Poignant Video Shows How Animals Are Capable Of Showing Emotions

Grab Tissues, This Video Shows How Animals Are Capable Of Showing Emotion

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Thirteen years ago, I decided to take my kids to “just look” at dogs. Of course, we all can predict how that might go, and sure enough, a few hours later we were the proud owners of a fluffy golden retriever and I had no idea what I had gotten myself into.

It was the my biggest impulsive purchase to date, but I’ve never regretted it. Animals bring so much joy to our lives, and our new pup was the perfect addition to our growing family.

We named her Eve, had a special monogrammed collar made for her, and spent an hour stocking up on supplies. Eve cried off and on the whole time.

As we were walking her around on her leash, she would have moments of excitement where she’d lick me and my kids and would wag her tail. But every time we passed the other dogs, she’d see her friend, a sweet yellow lab puppy. Eve would stop to look at her through the glass and they would both cry.

It broke my heart and was almost enough to make me want to bring home her roommate so they could be together forever. Who was I to separate them? And honestly, if I hadn’t had two toddlers at home and another babe on the way in a few months, I would have scooped up the other pup and we would have lived happily ever after.

Some believe that animals aren’t able to show emotion, but it was clear to me that day–those two puppies were intelligent enough to know they weren’t sharing the same space any longer, and they were sad about it. It didn’t take much convincing for me to see animals are, in fact, capable of showing emotion.

I’ve also kept chickens and had one hen who had a few chicks. Every time I’d go in the coop to collect eggs, she’d scoop her babies under her wing and squawk at me until I left. It seemed to be more than just a protective instinct–that chicken was pissed at me for invading her space and was clearly concerned for her littles.

A friend of mine, Lisa, said her Yorkie, Lucy, went into a depressive funk after her puppy, Sadie, passed away. “Although Sadie was 5 at the time of her passing, Lucy didn’t eat, drink, or play for almost a week. She would wedge herself under the sofa and stay there,” she said.

My heart was literally broken after hearing that.

And if you need more convincing that animals are smart enough to feel emotions, or simply need to watch an animal video every day to live your best life and you haven’t seen the viral video of Mama, a chimpanzee giving an old friend a hug, you need to have a seat and grab the Kleenex right this very second.

Frans de Wall, a primatologist who has spent over four decades studying animal behavior has authored a new book that’s available now, Mama’s Last Hug, where he tells stories of animals clearly expressing themselves, and writes that there “are bodily and mental states — from anger and fear to sexual desire and affection and seeking the upper hand — that drive behavior.”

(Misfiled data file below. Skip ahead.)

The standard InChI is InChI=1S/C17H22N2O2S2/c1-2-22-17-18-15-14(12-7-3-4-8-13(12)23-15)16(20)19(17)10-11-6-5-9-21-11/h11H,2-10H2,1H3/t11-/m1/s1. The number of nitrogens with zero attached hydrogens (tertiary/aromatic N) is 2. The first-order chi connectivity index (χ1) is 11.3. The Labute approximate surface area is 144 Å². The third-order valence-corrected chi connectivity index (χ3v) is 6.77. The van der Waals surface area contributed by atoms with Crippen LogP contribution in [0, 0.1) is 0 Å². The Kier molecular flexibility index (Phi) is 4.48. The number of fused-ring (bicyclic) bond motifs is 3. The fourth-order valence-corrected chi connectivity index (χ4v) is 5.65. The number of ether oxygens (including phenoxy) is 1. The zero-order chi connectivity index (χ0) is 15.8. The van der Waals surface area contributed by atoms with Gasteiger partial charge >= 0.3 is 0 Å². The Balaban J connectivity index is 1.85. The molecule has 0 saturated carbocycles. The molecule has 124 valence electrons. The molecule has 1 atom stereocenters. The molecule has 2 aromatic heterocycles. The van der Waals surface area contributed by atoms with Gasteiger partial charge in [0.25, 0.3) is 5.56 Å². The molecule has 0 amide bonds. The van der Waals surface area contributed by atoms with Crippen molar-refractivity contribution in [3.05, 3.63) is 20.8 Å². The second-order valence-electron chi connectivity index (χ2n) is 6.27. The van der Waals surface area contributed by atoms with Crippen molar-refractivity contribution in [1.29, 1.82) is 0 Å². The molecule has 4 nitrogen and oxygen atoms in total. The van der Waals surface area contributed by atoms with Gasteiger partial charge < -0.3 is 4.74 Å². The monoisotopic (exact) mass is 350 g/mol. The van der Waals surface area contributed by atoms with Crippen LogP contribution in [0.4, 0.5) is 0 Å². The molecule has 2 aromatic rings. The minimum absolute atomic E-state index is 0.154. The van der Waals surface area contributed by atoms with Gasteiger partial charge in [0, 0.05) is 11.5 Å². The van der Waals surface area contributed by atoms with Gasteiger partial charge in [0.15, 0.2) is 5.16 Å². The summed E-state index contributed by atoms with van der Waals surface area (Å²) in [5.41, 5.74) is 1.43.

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From rats to fish, de Wall presents a very convincing case that human beings are not the only ones capable of experiencing different emotions, saying, “Emotions are everywhere in the animal kingdom, from fish to birds to insects and even in brainy mollusks such as the octopus.”

The beautiful face on the cover belongs to Mama, the chimpanzee in the video who is near death at 59 years old and was visited by an old friend she hadn’t seen for years, biology professor Jan van Hooff.

Hooff came to say good bye to his friend of forty years before she passed, and it’s clear she not only recognized him, but pulled him closer and felt love for him.

If that’s not a perfect example of an animal showing emotion, I don’t know what is.

I melted as she started patting the back of his head and hugging him. Really, if you need a good cry today, look no further than the exchange between the two of them. There’s nothing like a sweet animal video on repeat to make your insides turn to mush. And if you didn’t believe animals were capable of showing emotion before watching this video, I’m pretty sure you’ve changed your mind now.

My kids and I watched this video 20 times before school this morning, and it brightened their day just as much as it brightened mine.

Part of teaching our kids to be kind to animals is showing them that animals have feelings and emotions too. And if you don’t have pets of your own to show them this, Mama’s Last Hug is an excellent place to start.

Be right back, off to watch it again and cry into my sleeve–we are out of tissues.